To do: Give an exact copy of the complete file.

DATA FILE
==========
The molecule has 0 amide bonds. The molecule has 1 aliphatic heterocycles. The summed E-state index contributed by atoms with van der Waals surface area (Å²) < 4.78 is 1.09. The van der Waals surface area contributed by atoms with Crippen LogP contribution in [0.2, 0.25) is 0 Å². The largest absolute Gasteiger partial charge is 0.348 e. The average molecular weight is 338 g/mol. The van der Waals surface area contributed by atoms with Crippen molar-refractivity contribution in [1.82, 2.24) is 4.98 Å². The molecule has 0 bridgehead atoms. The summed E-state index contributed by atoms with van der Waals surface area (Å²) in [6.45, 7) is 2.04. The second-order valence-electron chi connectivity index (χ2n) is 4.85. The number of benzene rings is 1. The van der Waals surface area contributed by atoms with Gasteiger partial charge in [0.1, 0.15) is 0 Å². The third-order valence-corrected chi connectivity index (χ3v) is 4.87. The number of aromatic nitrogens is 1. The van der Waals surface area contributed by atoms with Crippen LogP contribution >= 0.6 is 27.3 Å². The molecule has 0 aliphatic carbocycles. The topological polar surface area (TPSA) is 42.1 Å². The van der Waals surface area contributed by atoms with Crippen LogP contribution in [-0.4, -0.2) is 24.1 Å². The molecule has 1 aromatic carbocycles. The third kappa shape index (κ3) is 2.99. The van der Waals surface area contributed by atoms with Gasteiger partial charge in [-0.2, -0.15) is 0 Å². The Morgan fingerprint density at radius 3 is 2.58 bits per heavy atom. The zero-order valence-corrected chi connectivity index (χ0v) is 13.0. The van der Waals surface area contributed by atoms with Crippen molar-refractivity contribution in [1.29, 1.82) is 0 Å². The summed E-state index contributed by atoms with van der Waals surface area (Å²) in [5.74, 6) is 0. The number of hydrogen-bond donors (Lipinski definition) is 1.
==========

The molecule has 0 amide bonds. The molecule has 1 aliphatic heterocycles. The summed E-state index contributed by atoms with van der Waals surface area (Å²) < 4.78 is 1.09. The van der Waals surface area contributed by atoms with Crippen LogP contribution in [0.2, 0.25) is 0 Å². The largest absolute Gasteiger partial charge is 0.348 e. The average molecular weight is 338 g/mol. The van der Waals surface area contributed by atoms with Crippen molar-refractivity contribution in [1.82, 2.24) is 4.98 Å². The molecule has 0 bridgehead atoms. The summed E-state index contributed by atoms with van der Waals surface area (Å²) in [6.45, 7) is 2.04. The second-order valence-electron chi connectivity index (χ2n) is 4.85. The number of benzene rings is 1. The van der Waals surface area contributed by atoms with Gasteiger partial charge in [0.1, 0.15) is 0 Å². The third-order valence-corrected chi connectivity index (χ3v) is 4.87. The number of aromatic nitrogens is 1. The van der Waals surface area contributed by atoms with Crippen LogP contribution >= 0.6 is 27.3 Å². The molecule has 0 aliphatic carbocycles. The topological polar surface area (TPSA) is 42.1 Å². The van der Waals surface area contributed by atoms with Crippen LogP contribution in [-0.4, -0.2) is 24.1 Å². The molecule has 1 aromatic carbocycles. The third kappa shape index (κ3) is 2.99. The van der Waals surface area contributed by atoms with Gasteiger partial charge in [-0.2, -0.15) is 0 Å². The Morgan fingerprint density at radius 3 is 2.58 bits per heavy atom. The zero-order valence-corrected chi connectivity index (χ0v) is 13.0. The van der Waals surface area contributed by atoms with Crippen molar-refractivity contribution in [1.29, 1.82) is 0 Å². The summed E-state index contributed by atoms with van der Waals surface area (Å²) in [5.74, 6) is 0. The number of hydrogen-bond donors (Lipinski definition) is 1.